Brown questioned SEC Chair about SPACs and how they affect the market, referencing the case of Lordstown Motor Company (LMC) as one example in a broader trend 

WASHINGTON, DC - United States Senators Sherrod Brown (D-OH), Elizabeth Warren (D-MA), Tina Smith (D-MN), and Chris Van Hollen (D-MD) sent letters to six creators of prominent Special Purpose Acquisition Companies, or SPACs, including David T. Hamamoto, CEO and Chairman of DiamondHead Holdings Corp., who helped create the SPAC involved in acquiring LMC.

SPACs are publicly traded shell companies that raise money to buy private companies and take them public. In the letters the senators raise concerns about abuses by the creators and operators of SPACs, including reports that insiders are taking advantage of legislative and regulatory gaps at the expense of ordinary investors. Last week during a Senate Banking, Housing, and Urban Affairs Committee hearing, Brown questioned Securities and Exchange Commission (SEC) Chair, Gary Gensler, about SPACs and how they affect the market, referencing the case of Lordstown Motor Company (LMC) as one example in a broader trend.

“We seek information about your use of SPACs in order to understand what sort of Congressional or regulatory action may be necessary to better protect investors and market integrity and ensure a fair, orderly, and efficient marketplace,” wrote the senators to each of the SPAC creators. “We are concerned about the misaligned incentives between SPACs’ creators and early investors on the one hand, and retail investors on the other.”

The senators have requested information from Howard W. Lutnick, Chairman and CEO of Cantor Fitzgerald; Michael Klein, Founder of M. Klein & Associates; Tilman Fertitta, Chairman and CEO of Fertitta Entertainment, Inc.; Chamath Palihapitiya, Co-Founder and CEO of The Social+Capital Partnership, L.L.C.; David T. Hamamoto, CEO and Chairman of DiamondHead Holdings Corp.; and Stephen Girsky, Managing Partner at VectoIQ, LLC.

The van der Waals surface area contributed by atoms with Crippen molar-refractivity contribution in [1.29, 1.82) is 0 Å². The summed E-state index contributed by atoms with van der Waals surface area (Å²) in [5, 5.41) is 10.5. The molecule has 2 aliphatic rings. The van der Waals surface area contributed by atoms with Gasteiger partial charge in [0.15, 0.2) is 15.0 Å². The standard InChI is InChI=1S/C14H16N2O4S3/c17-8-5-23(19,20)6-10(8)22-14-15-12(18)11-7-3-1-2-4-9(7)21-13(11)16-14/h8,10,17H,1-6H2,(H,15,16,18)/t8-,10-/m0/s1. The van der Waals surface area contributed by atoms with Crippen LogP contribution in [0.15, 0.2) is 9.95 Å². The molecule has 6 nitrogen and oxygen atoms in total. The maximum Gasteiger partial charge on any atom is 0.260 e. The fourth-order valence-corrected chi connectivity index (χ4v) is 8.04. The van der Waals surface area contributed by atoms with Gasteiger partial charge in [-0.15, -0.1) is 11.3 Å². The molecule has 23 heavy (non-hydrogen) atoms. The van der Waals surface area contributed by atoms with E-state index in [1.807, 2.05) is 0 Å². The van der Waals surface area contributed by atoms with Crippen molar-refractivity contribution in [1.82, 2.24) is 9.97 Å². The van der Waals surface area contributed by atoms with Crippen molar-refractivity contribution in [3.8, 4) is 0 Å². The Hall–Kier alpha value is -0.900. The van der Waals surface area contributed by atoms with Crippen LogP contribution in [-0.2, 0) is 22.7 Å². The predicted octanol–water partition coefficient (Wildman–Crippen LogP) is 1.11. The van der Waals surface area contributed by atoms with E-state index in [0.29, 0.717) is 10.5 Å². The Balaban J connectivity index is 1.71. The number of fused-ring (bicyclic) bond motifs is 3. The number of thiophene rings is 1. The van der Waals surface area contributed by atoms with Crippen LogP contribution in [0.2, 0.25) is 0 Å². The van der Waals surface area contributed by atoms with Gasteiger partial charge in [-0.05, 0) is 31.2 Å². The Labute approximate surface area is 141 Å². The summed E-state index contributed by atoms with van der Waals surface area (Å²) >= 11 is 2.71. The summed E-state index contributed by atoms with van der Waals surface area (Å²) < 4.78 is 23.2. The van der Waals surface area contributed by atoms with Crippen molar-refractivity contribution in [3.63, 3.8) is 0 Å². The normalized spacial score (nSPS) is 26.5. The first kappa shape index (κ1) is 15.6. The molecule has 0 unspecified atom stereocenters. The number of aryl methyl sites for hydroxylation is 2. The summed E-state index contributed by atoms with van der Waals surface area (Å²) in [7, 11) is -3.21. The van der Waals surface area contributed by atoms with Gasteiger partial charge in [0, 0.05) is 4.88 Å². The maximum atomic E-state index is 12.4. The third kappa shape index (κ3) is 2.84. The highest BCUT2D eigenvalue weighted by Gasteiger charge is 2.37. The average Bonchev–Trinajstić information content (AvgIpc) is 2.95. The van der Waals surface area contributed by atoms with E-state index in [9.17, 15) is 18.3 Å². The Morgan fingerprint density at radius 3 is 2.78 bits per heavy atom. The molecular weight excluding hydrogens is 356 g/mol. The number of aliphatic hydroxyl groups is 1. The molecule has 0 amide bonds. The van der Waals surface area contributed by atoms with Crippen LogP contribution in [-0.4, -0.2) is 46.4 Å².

SPACs have exploded in popularity in recent years, with sponsors asserting that SPACs present a faster and cheaper alternative to traditional initial public offerings (IPO). The trend is reshaping financial markets: as of last year, SPACs outpaced traditional IPOs as the preferred method for taking a company public.

However, industry insiders may be able to take advantage of retail investors, workers, and other community stakeholders throughout the SPAC process to the benefit of large institutional investors such as hedge funds, venture capital insiders, and investment banks: SPAC creators, or “sponsors,” have incentives to quickly strike merger deals, regardless of the quality of the deal or of the company to be acquired; early investors (often investment banks and hedge funds) are essentially guaranteed risk-free investments; both sponsors and early investors profit from hyperbolic, pre-merger claims about the company to be acquired; and retail investors who purchase shares based on those hyperbolic claims are often left with devalued shares. The SPAC business model does not lend itself to long-term investment in communities and can lead to less certainty for workers and potential workers at the companies being acquired.

The senators have requested responses no later than October 8, 2021.

Full text of the letters can be found here.